The third example is of a student who is using it for both purposes: ìI use it for both personal and professional things - a great way to contact my extensive overseas family and to organise coffee with friends who have graduated and who are never home. I use it also for listservs - at the moment for an Aboriginal Studies listserv from ANU, plus Yahoo Picks of the Week. I also use e-mail for contacting staff members of the faculty and find it very useful as a way of contacting other MTeachers whose phone numbers I do not necessarily know, or when I have the same thing to say to my study group and donít want to repeat myself a 100 timesî.

There were also problems however - complaints that sites are slow or fail to load, that navigation is confusing, that e-mail messages are returned 'address unknown', and that important e-mails are not answered. One student ended her reply to our survey with the advice to ëkeep your sense of humourí. We would but agree.

4. Next steps

As noted above the orientation IT course provided experience with basic applications, e-mail , accessing remote databases, and the web. Other questions (not shown above) in the initial survey indicated a strongly expressed need for traditional educational technology topics and these were included but a way will need to be found for increasing this element without increasing the face-to-face component - hopefully CBL to the rescue.

It has become apparent from staff and student comment that improvements need to be made to the navigation procedures for the M.Teach homepage. It is easy to increase the amount of material while overlooking that without a clear and simple index users will never find it. We expect that on-going RAM upgrades will allow the use of Netscape 2+ which will permit frames which may help and we have now also included a local search facility. This is but a local reflection of the wider problem of drowning in a sea of information while not being able to find 'anything', that web users know all too well and is expressed in the staff quote above. Work however is beginning to emerge (eg, Comber (1995), Lindgaard (1994), Nielson (1993)) which offer research-based guidelines to assist developers.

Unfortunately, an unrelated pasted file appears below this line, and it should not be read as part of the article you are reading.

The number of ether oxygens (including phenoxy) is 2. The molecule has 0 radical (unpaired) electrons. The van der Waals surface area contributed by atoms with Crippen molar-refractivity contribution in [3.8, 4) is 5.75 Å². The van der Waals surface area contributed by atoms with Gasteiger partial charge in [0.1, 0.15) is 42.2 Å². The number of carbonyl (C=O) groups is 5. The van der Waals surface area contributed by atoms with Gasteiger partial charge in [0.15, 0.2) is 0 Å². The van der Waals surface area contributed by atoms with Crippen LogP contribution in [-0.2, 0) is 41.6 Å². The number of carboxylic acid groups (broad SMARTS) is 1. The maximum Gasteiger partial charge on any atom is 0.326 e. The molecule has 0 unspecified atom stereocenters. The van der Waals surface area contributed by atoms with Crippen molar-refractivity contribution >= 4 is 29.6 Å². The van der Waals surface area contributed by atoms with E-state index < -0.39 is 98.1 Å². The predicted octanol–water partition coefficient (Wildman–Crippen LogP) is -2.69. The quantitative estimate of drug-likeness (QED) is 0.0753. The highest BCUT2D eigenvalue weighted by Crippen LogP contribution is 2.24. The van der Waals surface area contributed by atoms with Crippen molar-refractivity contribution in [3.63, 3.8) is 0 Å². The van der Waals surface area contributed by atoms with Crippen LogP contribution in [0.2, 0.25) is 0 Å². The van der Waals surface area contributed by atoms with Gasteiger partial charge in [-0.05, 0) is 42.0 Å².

We also would now agree with Schamber (1996) who notes that the core idea of a ëdocumentí has become unclear, eg, is a thread of e-mail messages a single document? Who owns the intellectual content of a set of hyperlinked documents or of a collaborative document? An aspect of this was expressed by the staff member noted above who felt that the web offers no protection against theft of research material.

Work by one of the team (Margaret Chan) with final year TAS B.Ed students on student development of web material has met with such success that another of our aims next year will be to empower more M.Teach students to do this.

But perhaps the most significant issue to be addressed is to develop integration strategies which will function well across upwards of 200 students and 50 teaching staff. The problem has been highlighted by Thornbury et al (1996): ìthe integration strategy ... is widely recognised within the learning technology community as being more critical in the success or failure of introducing a new resource into teaching than the quality of the resourceî (p. 19).

Thornbury et al (1996, p. 20) report that their work as the lead site for the MENTOR TLTP (UK) project indicated three key features for successful integration: